Forgoing the Fringe For Classical Culture
This article is from the archive of The New York Sun before the launch of its new website in 2022. The Sun has neither altered nor updated such articles but will seek to correct any errors, mis-categorizations or other problems introduced during transfer.
Even for die-hard Broadway buffs, theater in August can seem like an awful chore, especially if you like the old stuff. Most classical theater offerings see the Fringe juggernaut rolling into town and they tuck their tails and run. In the dog days, finding a show without an exclamation point or “the Musical” in its title is tough.
But, never fear. If you’d rather stare at Beaux Arts than Frank Gehry, there are still a few New York productions you might enjoy.
Shakespeare, of course, is a staple of the summer months.The man wrote his plays to be performed without much of a roof, so naturally his work converts easily into bumptious, outdoor productions.
Amble to Central Park for “A Comedy of Errors,” where the marvelously in-shape New York Classical Theater (newyorkclassical.org) dashes uphill and down dale in Shakespeare’s contrivance- and twin-heavy farce. If you’re toting a tot, try the “Mini-Tempest,” which is a teapotsized version of the classic in the West Side Community Garden at 89th Street and Amsterdam Avenue (212-245-7498).Though Shakespeare in the Parking Lot may be the grungiest of the venues, the group’s “As You Like It” will make you see an Arden where everybody else sees, um, a parking lot (see drillingcompany.org). And if you’ve absolutely had it with the outdoors, and demand a chair and at least a portable fan, check out “Much Ado About Nothing” at the 78th Street Theater Lab (foldingchairtheatre.org). Benedick and Beatrice can spar to their hearts’ content, and you’ll never feel the heat.
Maybe all this frivolous frolicking still doesn’t satisfy your old-fashioned urge for mental anguish. In that case, stay in the park and wangle yourself some free tickets (distributed at the Delacorte Theater every day starting at 1 p.m.) to see Meryl Streep in “Mother Courage.” The work, about a woman watching her children ground up by the machinery of war and human frailty, should perfectly scratch that itch.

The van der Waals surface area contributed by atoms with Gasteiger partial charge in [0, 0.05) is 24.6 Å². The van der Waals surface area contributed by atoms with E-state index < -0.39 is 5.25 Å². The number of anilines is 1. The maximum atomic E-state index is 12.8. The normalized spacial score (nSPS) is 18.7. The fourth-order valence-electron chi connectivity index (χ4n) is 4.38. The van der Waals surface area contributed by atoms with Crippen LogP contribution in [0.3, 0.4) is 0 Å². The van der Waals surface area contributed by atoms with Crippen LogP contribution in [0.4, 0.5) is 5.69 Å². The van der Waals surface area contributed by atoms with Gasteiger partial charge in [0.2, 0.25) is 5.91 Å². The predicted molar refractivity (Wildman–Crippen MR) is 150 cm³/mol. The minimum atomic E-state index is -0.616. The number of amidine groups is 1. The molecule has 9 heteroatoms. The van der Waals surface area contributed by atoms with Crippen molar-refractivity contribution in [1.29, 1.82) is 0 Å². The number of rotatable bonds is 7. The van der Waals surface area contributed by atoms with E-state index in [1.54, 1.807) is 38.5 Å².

If you still have a bit of summer buoyancy left, puncture it with “Rosmersholm,” Ibsen’s rarely produced tragedy about a married man, his frustrated beloved, and a very wintry river. 59E59 (www.59E59.org) presents it as part of a double bill from Norway — perfect icedown-the-back counter-programming to the sunny Fringe. However, “The Dispute,”Marivaux’s cold-eyed dissection of 18th-century sexual politics, just might freeze over your summer romance. Go indulge your misanthropic side with the National Asian American Theater Company’s production at the Abingdon Theater Arts Complex (www.naatco.org).
But don’t forget about American playwrights. They generated some classics too, and, surprisingly, several of them are popping up as the summer winds down. A little seen Eugene O’Neill play,”Marco Millions (based on lies),” gives the famous adventurer and spice-trader a snappy set-down at Theater Row (waterwell.org), while the Horton Foote Project at the 78th Street Theater Lab (slanttheatreproject.org) boils down his nine-play “Orphan Cycle” into one evening of lots of orphans. And don’t ignore a good old dose of American cynicism with John Murray and Allen Boretz’s Room Service (1937), the hero of which hides in his hotel room from increasingly furious creditors (thepeccadillo.com).
And the unfortunately late, but undeniably great August Wilson arrives back on Broadway with “Seven Guitars,”here directed by Ruben Santiago-Hudson. The Signature Theater Company (signaturetheatre.org) has somehow figured out a way to shrink ticket prices to $15, so that’s a Fringe-worthy price for a play that has already made the history books.
And if you have somehow missed the warhorses that have been stomping around Broadway for months, now might be the time to sneak into the mezzanine. Tickets might free up for the crackerjack “Sweeney Todd” (Patti Lupone is out until the 13th), and the kicks are only getting higher at “Chicago” (although you could hold out until September previews for “A Chorus Line”).
No matter which one you choose, though, you can rest easy knowing you’re seeing the tried and true. So sit back, and wait 40 years — by then, others will have made new classics out of those Fringe offerings you passed up.